As a father of two young men, this grieves me. When I am not worrying about their health, I am fretting about their long-term future. I’ve no doubt there are thousands, if not millions, of parents thinking similar thoughts.

We have to ask ourselves a rather shocking question. Is it right that, in order to save the lives of mostly elderly people (I accept that some younger people are at risk, but they constitute a comparatively small minority), the future lives of millions should be devastated?

I imagine some among the young think it’s not right — which may be why a few of them are flouting the Government’s rules. I suspect a greater number are silently resentful. Such people have been the chief victims of austerity, and they are being asked to carry the can again.

Be assured I don’t share this view. But we should examine it. In a spirit of fairness I will bring forward three witnesses who suggest that draconian anti-coronavirus measures could create bigger problems than they solve.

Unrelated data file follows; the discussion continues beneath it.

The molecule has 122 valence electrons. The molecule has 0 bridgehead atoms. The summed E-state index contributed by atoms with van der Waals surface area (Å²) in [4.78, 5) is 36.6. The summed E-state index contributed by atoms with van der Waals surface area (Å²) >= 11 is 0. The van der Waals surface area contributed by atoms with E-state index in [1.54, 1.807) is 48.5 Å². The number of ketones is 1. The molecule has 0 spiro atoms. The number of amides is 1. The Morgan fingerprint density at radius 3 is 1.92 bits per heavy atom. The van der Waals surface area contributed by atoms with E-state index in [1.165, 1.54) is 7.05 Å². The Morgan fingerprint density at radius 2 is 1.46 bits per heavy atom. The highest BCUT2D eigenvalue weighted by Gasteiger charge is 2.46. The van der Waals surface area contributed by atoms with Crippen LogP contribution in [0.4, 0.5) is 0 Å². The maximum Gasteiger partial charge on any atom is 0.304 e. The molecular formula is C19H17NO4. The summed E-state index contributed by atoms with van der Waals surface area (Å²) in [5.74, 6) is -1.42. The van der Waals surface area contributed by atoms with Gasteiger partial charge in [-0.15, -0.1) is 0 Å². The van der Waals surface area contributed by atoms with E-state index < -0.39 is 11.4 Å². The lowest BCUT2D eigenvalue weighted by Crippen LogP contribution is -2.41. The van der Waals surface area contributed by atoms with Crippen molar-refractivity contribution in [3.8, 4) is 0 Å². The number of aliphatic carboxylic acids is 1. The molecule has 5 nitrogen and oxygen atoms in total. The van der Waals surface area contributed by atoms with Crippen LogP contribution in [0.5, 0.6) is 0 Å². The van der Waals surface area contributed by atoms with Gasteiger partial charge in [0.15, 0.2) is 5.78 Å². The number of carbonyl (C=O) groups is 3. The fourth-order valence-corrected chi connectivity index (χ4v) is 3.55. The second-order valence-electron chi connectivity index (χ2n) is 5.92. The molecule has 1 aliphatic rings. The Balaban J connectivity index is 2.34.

Many young people, including these swimmers pictured in Eastbourne today, have been accused of flouting the Government’s rules, but are they the ones who will suffer the most as a result of the coronavirus crisis?

One is Bryan Turner, an emeritus professor of experimental genetics. In a recent letter to The Times, he suggested there might come a time when the Government’s medicine caused unacceptable economic harm. ‘As a 72-year-old,’ he wrote, ‘I would rather take my chances with Covid-19 than see further damage inflicted on my children’s future.’

A second witness is Philip Thomas, professor of risk management at Bristol University. He has just published a paper arguing that if the economy shrinks by more than 6.5 per cent, the ill effects in terms of lower life expectancy and other health problems will outweigh the benefits of saving lives from the ravages of the contagion.